By Juan NagelIn a dramatic speech today from his home state of Barinas, Hugo Chávez seemed to confirm that his cancer has returned. Offering no details, and with his visibly-shaken daughter and ministers standing by, he told the nation that doctors in Cuba had found "a lesion" in his pelvis, in the same area where was operated on a few months ago. He announced he needed to undergo surgery again for further evaluation.
This development is sure to shake up an already interesting presidential race.
A year ago, those of us who obsess over Venezuelan politics thought we knew the story line of the October 2012 presidential election. It was supposed to be about the twelve years of the Hugo Chávez era and whether the opposition was mature enough to take the reins.
Then, late in June, the plot changed. In an awkward speech from Havana, Chávez (shown above in a meeting with U.S. actor Sean Penn on Feb. 16) confirmed that doctors had removed a tumor from his pelvis.
Since early July, Chávez has undergone four rounds of chemotherapy. But neither the president nor his medical team has explained the type of cancer he has, where exactly it is located, or the specifics of his treatment, much less his prognosis.
Instead, he has repeated time and again that he is cured. Until today, that is.
Up until now, Chávez had responded to questions on his health by going on the offensive. He repeatedly framed calls for transparency on his health "obscene," and slammed those who take "morbid pleasure" in his health issues.
Today, he talked about how the Revolution will go on without him.
A swirl of rumors took Twitter by storm over the weekend. Experienced journalists said that he was in Cuba undergoing tests, and that his condition had worsened. Two high-profile government ministers denied the allegations today. Hours later, in typically disorganized chavista fashion, Chávez himself confirmed them.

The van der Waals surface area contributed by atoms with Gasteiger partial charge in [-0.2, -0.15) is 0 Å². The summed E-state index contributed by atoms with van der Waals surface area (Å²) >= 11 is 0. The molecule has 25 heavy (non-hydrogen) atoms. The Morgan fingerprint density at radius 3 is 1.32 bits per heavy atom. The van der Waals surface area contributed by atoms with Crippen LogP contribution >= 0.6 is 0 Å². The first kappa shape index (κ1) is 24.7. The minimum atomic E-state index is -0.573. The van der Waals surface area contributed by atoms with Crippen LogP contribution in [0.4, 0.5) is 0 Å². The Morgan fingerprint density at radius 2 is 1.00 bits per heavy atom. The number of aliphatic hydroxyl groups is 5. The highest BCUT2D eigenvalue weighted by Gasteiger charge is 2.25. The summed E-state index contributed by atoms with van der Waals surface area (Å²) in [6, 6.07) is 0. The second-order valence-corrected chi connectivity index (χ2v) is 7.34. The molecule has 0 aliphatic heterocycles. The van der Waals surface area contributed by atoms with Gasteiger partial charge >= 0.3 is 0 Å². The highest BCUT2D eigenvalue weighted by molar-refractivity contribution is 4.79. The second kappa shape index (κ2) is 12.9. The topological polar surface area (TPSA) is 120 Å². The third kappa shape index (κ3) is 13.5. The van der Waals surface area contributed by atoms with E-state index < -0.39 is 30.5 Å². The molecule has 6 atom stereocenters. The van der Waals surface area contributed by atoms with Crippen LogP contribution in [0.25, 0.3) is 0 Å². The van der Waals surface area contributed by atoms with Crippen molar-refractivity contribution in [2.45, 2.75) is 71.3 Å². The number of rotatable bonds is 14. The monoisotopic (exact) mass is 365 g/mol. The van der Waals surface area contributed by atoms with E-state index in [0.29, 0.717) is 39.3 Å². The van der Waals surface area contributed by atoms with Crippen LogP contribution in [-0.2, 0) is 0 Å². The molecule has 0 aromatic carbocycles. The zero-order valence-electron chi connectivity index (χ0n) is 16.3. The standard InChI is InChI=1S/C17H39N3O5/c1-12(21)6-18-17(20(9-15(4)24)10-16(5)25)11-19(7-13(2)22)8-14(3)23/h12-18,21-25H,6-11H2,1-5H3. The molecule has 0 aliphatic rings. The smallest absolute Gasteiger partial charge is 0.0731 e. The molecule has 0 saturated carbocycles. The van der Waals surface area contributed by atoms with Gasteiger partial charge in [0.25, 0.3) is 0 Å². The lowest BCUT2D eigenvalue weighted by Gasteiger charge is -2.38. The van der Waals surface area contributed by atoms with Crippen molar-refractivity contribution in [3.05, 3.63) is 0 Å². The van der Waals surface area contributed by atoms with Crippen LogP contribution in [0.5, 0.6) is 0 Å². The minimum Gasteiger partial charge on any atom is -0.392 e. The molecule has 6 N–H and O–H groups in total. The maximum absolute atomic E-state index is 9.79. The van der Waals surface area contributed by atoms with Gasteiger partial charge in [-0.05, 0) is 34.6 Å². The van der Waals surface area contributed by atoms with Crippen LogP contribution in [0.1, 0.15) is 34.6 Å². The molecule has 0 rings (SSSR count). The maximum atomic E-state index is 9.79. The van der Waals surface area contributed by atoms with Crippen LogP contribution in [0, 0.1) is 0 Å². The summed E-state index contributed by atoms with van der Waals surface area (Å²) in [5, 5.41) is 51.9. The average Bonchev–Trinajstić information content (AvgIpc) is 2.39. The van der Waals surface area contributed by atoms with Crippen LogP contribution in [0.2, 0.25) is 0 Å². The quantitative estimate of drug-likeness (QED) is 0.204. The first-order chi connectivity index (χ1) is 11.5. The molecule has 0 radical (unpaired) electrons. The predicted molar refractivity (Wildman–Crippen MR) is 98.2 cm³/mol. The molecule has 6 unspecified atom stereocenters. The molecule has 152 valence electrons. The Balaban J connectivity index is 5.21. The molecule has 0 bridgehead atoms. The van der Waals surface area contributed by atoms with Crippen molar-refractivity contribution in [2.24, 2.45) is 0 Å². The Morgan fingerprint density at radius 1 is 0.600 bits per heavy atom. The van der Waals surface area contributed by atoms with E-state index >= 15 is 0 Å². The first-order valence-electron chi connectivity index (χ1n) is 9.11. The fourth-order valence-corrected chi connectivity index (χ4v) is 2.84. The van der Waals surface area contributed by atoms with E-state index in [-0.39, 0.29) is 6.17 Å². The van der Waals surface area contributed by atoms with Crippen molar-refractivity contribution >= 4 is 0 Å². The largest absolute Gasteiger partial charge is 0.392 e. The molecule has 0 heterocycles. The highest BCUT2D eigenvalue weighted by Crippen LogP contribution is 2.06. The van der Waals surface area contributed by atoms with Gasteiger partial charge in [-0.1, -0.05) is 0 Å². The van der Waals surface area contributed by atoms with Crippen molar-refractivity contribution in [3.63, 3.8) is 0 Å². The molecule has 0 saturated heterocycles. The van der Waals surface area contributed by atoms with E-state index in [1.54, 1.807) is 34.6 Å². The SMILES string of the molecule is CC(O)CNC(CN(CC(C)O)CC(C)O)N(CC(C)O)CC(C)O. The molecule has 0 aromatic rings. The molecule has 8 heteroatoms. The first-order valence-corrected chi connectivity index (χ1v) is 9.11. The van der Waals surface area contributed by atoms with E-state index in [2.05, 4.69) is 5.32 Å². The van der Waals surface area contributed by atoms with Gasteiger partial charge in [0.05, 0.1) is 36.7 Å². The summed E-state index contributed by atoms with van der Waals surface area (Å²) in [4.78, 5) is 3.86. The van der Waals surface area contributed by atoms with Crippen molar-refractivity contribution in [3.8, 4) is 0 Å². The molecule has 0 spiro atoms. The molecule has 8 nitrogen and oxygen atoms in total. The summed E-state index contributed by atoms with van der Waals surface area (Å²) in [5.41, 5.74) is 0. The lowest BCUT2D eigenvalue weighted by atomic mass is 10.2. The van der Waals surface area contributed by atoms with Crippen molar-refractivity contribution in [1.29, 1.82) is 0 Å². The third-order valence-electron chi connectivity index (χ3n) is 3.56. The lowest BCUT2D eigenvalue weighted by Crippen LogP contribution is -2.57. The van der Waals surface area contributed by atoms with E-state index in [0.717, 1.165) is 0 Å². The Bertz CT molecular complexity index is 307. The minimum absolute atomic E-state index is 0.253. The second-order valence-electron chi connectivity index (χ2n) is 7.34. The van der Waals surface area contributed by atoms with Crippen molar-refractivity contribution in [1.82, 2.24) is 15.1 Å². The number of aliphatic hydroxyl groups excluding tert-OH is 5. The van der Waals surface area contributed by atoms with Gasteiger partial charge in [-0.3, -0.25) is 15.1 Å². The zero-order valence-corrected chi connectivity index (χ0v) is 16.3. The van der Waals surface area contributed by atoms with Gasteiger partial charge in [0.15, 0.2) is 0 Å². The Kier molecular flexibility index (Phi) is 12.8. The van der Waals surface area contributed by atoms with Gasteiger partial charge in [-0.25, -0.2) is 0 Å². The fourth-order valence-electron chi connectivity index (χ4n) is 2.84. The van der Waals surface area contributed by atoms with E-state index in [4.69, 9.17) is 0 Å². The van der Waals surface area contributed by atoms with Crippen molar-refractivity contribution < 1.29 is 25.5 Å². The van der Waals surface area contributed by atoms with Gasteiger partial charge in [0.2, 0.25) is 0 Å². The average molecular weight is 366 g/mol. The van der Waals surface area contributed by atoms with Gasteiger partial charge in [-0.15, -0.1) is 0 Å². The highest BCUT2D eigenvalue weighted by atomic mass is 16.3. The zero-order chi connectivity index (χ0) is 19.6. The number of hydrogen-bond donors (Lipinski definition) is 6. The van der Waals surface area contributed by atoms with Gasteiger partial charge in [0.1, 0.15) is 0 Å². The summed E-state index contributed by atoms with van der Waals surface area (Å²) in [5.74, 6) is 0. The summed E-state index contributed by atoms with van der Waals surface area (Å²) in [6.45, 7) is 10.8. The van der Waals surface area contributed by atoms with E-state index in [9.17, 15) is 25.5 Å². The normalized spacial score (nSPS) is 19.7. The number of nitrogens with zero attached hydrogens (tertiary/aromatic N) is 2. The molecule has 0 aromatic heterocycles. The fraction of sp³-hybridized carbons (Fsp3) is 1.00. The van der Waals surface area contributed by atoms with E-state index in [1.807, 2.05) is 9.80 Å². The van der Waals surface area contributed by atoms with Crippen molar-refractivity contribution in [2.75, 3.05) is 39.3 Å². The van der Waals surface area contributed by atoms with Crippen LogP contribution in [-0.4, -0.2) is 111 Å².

The opposition's presidential candidate, Henrique Capriles, who is currently riding a wave of momentum from his impressive Primary win, mostly shies away from the subject. He has publicly wished Chávez well, while sheepishly calling for more transparency before abruptly changing the topic, fearful of a backlash.
Behind closed doors, his advisors are concerned. The uncertainty prevents consensus on strategy. They fear that if they make cancer an issue, Chávez will use his storied communication skills to play the sympathy card and eke out a win -- either for himself or a designated successor. They are also wary of the disease forcing Capriles off his well-rehearsed message of reconciliation and progress in a post-Chávez Venezuela.
Of special concern is the scenario of a disabled Chávez. While the Venezuelan constitution is clear on what happens if the President dies suddenly, it is less so on what happens if he becomes incapacitated. An extended agony by the President could yield a power vacuum that could spur extremists in the military to make a grab for power.
The opposition has no choice but to stay on message and plow through. An election against an entrenched incumbent who controls all public institutions, the media, and has billions of petro-dollars in his wallet was always going to be a David-versus-Goliath affair. The uncertainty surrounding his health, and the tricky messaging situation it generates, threatens to change the playing field altogether.
Chávez's announcement is an unwelcome complication -- both for the president and his opponents. The opposition's message was starting to gain its footing, but now Chávez's cancer is sure to dominate the conversation. This was the last thing the opposition needed.
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